As young black males struggle with self-identity, negative stereotypes and self-denigration through much of American media and culture, I believe that Ellis' mission is a critical one, so much so that I purchased copies of his book for all of the young black men serving summer internships at Black Enterprise at the time, as well as for a few of the young brothers I have the pleasure of mentoring. All were appreciative of the gift, but there were those who expressed the view that what we wear should not matter. Much of their argument echoes some of the vehement disagreement expressed by professional basketball players (most of whom are young black men) with the National Basketball Association's imposition of a dress code a few seasons earlier. To paraphrase one of my proteges: "Why should my image matter? The real person is on the inside. I'm the same person whether I'm wearing a suit and tie or a throwback jersey, doo rag and baseball cap. Why can't I just be me?"
I am sharing here what I told them: Suffice it to say that it is obvious that the genuine person is on the inside. However, that fact is usually irrelevant in the world of human interaction and communication. It takes time to really get to know someone on the "inside"—time that most of us don't have in most cases. In fact, most people can't or won't take the time needed to get to know you on the inside (what's in your heart and mind, your motives, your character, etc). So, because people cannot instantly see inside one another to determine authenticity, we rely on what we communicate to each other about ourselves for clues. Fashion—what you choose to wear and how and when you choose to wear it—is a huge part of that communication, whether we like it or not. Ignore that fundamental truth at your own peril.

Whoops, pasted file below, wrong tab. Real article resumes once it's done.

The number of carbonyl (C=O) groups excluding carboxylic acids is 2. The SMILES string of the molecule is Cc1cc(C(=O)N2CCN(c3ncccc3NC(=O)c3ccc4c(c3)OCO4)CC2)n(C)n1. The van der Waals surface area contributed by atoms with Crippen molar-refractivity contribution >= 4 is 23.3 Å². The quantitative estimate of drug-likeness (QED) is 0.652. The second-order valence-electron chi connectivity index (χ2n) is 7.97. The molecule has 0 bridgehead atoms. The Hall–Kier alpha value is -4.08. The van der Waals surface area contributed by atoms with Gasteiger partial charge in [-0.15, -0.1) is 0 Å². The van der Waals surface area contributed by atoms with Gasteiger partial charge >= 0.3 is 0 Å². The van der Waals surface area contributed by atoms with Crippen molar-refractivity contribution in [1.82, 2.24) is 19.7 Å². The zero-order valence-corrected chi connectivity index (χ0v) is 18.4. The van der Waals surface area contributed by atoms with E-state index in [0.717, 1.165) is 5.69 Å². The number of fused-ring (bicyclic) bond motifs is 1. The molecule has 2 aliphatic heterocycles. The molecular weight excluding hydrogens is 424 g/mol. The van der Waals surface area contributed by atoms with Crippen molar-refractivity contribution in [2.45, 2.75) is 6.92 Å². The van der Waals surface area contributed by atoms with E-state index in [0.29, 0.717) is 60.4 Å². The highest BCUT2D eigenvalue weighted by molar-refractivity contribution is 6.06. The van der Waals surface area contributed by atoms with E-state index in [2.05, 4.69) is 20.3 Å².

To excel in certain professions (journalism, detective work, sales or any vocation that involves the search for truth or understanding people) requires becoming expert at reading visual cues in order to discern the reality of who a person is, which is often different from who a person says he or she is (or even who a person believes he or she is). One of the most basic fundamentals of effective communication is that most of it (more than 65%) is non-verbal; in fact, most of it is visual. Science has proven over and over again that non-verbal cues (wardrobe, facial expressions, body language, etc.) speak much more loudly than verbal ones. In fact, the inability to read nonverbal cues has actually been identified as a learning disorder called Asperger's Syndrome.
As I wrote in my forward to Ellis' book, if you are a person of intelligence and excellence, but you are unkempt and dress carelessly, that is just as inauthentic as being a perfectly clothed and groomed person who is lazy, dishonest and mediocre. In both cases you are sending mixed and confusing messages at best, and engaging in deceptive advertising at worst. The most authentic people are those who get their thoughts, actions, words and image to line up to form one cohesive message about who they are (or perhaps more importantly for young adults, who they aspire to become). These people are also usually the most effective and credible communicators—which is what we all should be striving to be.